This article attempts to make progress on both the problems of sexually transmitted disease and acquaintance rape by proposing a new crime of reckless sexual conduct. A defendant would be guilty of reckless sexual conduct if, in a first sexual encounter with another particular person, the defendant had sexual intercourse without using a condom. Consent to unprotected intercourse would be an affirmative defense, to be established by the defendant with a preponderance of the evidence. As an empirical matter, first-encounter unprotected sex greatly increases the epidemiological force of sexually transmitted disease and a substantial proportion of acquaintance rape occurs in unprotected first encounters. The new law, by increasing condom use and the quality of communication in first sexual encounters, can reduce the spread of sexually transmitted disease and decrease the incidence of acquaintance rape.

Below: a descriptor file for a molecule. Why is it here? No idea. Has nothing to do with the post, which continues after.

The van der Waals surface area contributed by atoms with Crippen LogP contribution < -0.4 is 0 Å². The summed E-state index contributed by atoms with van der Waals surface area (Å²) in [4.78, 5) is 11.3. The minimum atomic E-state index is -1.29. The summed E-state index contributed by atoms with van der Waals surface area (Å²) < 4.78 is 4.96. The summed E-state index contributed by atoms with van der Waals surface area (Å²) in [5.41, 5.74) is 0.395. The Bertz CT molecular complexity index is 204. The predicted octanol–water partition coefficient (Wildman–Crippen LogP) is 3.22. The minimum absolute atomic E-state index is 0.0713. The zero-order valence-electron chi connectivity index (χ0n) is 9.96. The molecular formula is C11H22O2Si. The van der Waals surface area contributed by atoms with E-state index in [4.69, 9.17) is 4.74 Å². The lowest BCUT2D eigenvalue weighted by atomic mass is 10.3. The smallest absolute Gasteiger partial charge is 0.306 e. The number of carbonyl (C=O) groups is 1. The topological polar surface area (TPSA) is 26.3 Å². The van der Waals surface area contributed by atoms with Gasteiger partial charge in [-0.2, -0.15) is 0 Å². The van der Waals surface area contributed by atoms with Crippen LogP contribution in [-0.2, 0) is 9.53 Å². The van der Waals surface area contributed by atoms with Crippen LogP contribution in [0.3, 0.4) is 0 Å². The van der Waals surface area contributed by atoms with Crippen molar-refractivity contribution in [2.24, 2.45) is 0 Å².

A Separate Crime of Reckless SexUniversity of Chicago Law Review (2005)
Publication DateFebruary, 2005
Citation InformationA Separate Crime of Reckless Sex, 72 University of Chicago Law Review 599 (2005) (with I. Ayres).